This Happens In Every Star Wars Movie And You Never Noticed

This Happens In Every Star Wars Movie And You Never Noticed


Even without the iconic prologue crawl or
that classic “A long time ago…” text that precedes most entries in the saga, most people
could be dragged into a theater showing a Star Wars film they’ve never seen and still
know exactly what they were watching within moments. Here’s why. Something really, really bad always happens
pretty much every time a bottomless shaft appears in a Star Wars movie. If the saga’s heroes had any sense at all,
they would’ve learned by now that whenever they walk into a room with a bottomless shaft,
they need to turn around and run the hell away. Qui-Gon meets his violent end at the foot
of one of these impossibly long tunnels in Phantom Menace. Both halves of Darth Maul plummet down one
of those shafts, just like Darth Vader hurls the Emperor down one in Return of the Jedi. Luke miraculously survives a drop down Cloud
City’s bottomless shaft in The Empire Strikes Back, and Obi-Wan hops over one to turn off
the Death Star’s tractor beam in A New Hope. The heroes of Rogue One also climb up one
to get hold of the Death Star plans. And then there’s The Force Awakens frankly,
Han should have known better than to walk out over one. The shafts of Star Wars are legion, and if
you see one, you’re probably in big trouble. Star Wars movies tend to be bad for limbs
and probably very kind to black market prosthetics dealers. Someone loses a limb in most entries, and,
whether you’re watching the movies based on theatrical release or in chronological order,
it’s not going to take long before someone loses something very important to them. Darth Maul loses everything below his waist
in Phantom Menace and is revealed to have survived the ordeal in the Star Wars: The
Clone Wars animated series, even making a cameo in Solo: A Star Wars Story. Anakin Skywalker says goodbye to the first
of many soon-to-be-lost limbs when Count Dooku relieves him of an arm in Attack of the Clones,
and he loses the remaining arm and both legs in Revenge of the Sith. No major characters lose limbs in A New Hope,
though Obi-Wan does leave a cantina bully’s bloody arm on the bar and later loses his
entire body, if you wanna count that. Luke takes off a Wampa’s hairy arm in Empire
Strikes Back, his father sends Luke’s hand spinning down a shaft later in the film, and
Luke pays him back by taking off one of Vader’s already replaced hands in Return of the Jedi. Neither of the newest trilogy’s released entries
feature limb loss, but both had deleted scenes with amputations. Chewbacca tears off Unkar Plutt’s arm in a
snipped Force Awakens scene, and The Last Jedi originally had Captain Phasma’s hand
sliced off by Finn just before her death. First introduced in Empire Strikes Back, Yoda
has proven to be one of the most popular and oft-quoted characters in the Star Wars mythos. From his first scenes in Empire, the Jedi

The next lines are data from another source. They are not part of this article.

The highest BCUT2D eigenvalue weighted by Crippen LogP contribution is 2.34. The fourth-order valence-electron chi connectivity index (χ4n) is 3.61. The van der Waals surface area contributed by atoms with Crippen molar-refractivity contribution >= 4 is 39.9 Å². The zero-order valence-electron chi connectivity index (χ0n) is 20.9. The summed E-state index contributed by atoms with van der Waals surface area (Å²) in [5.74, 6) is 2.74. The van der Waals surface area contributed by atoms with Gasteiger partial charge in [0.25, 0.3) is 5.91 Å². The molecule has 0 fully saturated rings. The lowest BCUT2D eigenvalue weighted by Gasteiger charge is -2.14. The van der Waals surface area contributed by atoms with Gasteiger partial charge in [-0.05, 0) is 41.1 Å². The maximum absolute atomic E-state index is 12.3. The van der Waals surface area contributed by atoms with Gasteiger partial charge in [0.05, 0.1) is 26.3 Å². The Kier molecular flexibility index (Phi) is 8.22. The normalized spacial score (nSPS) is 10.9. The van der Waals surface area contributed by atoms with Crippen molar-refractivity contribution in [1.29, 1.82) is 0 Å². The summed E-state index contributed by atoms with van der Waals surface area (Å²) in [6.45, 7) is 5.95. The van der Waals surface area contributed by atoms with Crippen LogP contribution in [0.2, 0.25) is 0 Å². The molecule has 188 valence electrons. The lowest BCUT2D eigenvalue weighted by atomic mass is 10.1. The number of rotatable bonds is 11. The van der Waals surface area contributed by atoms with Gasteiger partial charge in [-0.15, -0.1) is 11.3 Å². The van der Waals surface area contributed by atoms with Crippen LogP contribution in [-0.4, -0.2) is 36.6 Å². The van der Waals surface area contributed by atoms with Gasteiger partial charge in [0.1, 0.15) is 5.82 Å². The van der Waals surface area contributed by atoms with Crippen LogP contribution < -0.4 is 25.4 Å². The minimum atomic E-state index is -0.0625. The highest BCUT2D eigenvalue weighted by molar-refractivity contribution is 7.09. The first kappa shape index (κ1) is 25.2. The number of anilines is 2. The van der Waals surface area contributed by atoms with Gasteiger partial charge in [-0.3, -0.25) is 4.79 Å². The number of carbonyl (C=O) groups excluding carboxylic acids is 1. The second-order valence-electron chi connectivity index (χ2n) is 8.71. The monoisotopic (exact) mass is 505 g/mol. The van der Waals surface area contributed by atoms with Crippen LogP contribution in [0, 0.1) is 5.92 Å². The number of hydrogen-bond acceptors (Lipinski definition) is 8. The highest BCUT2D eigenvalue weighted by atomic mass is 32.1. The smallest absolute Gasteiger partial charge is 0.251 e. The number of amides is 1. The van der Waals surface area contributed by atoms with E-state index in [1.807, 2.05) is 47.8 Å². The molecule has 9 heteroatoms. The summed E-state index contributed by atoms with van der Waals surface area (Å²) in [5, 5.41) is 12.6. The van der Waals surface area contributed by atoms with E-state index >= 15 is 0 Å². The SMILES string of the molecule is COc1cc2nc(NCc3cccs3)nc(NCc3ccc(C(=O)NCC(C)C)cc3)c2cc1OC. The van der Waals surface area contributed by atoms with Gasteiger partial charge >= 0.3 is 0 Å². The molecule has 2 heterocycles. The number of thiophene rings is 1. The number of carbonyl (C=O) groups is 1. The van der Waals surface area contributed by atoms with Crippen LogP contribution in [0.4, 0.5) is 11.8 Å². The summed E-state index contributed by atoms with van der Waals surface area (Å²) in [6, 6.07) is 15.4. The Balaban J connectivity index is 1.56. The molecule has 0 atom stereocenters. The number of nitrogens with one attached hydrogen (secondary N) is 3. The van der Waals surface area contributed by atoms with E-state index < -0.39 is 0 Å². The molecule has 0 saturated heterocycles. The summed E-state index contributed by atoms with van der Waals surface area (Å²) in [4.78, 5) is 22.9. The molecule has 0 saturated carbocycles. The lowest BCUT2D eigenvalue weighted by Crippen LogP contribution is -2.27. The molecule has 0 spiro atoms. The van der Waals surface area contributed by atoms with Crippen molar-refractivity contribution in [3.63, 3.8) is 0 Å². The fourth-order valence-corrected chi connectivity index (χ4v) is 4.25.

Master earned a reputation as a near-bottomless font of wisdom. “Great warrior? Wars not make one great, hm?” Although, with the advent of CGI and the release
of Attack of the Clones, the syntax-challenged Jedi was able to prove himself a badass warrior
as well. But Yoda’s also part of a Star Wars tradition
that doesn’t begin or end on Dagobah. Almost every entry in the franchise includes
at least one character like Yoda someone who initially seems physically unimpressive, but
ultimately proves to not only be an expert warrior but a source of great wisdom and usually
information about the mysterious Force even if the character isn’t a Jedi. A New Hope gave us Obi-Wan, the oldest hero
in the film’s ragtag group who nevertheless easily saves Luke from Ponda Baba and later
fights Darth Vader in a lightsaber duel. Yoda fills the role in both Empire and Return
of the Jedi, as well as appearing in all of the prequel films. Chirrut Imwe is arguably the most formidable
hand-to-hand combatant to appear in Rogue One as well as being the most vocal supporter
of the Force in the film. The enigmatic Maz Kanata plays the part in
the newest trilogy, even though her connection to the Jedi, if there is any, hasn’t yet been
revealed. People have a lot of fun flying in Star Wars. That’s not to say they shouldn’t have fun,
especially since they’re usually just a few minutes away from having their arms chopped
off and thrown down a bottomless shaft. Why not make the most of it? But it’s still kinda remarkable just how much
fun they’re having, and there’s an almost endless stream of “wahoos” and “yee-has” to
be heard throughout the saga’s many stories. And they usually happen in the cockpit of
a spaceship. Whether it’s Han celebrating finally taking
out a TIE fighter or even the young Anakin Skywalker belting out the occasional “wahoo”
while threading through Trade Federation droid fighters, Star Wars heroes really like to
yell even when they’re having a really bad day. Take Finn, who, when he first escapes the
clutches of the First Order with Poe, is wahooing up and down the dark void of space as he and
his new buddy both narrowly escape death. While the Star Wars galaxy boasts a wide variety
of planets, the planets themselves don’t tend to offer a wide variety of climates and terrains. In fact, the worlds of Star Wars tend to be
planets of extremes. While our own Earth has a few deserts, for
example, if there’s a desert on a planet in a Star Wars film then it’s likely because
the entire planet is a desert like the recurring setting of Tatooine or Force Awakens’ Jakku. If there’s ice and snow on the planet, there’s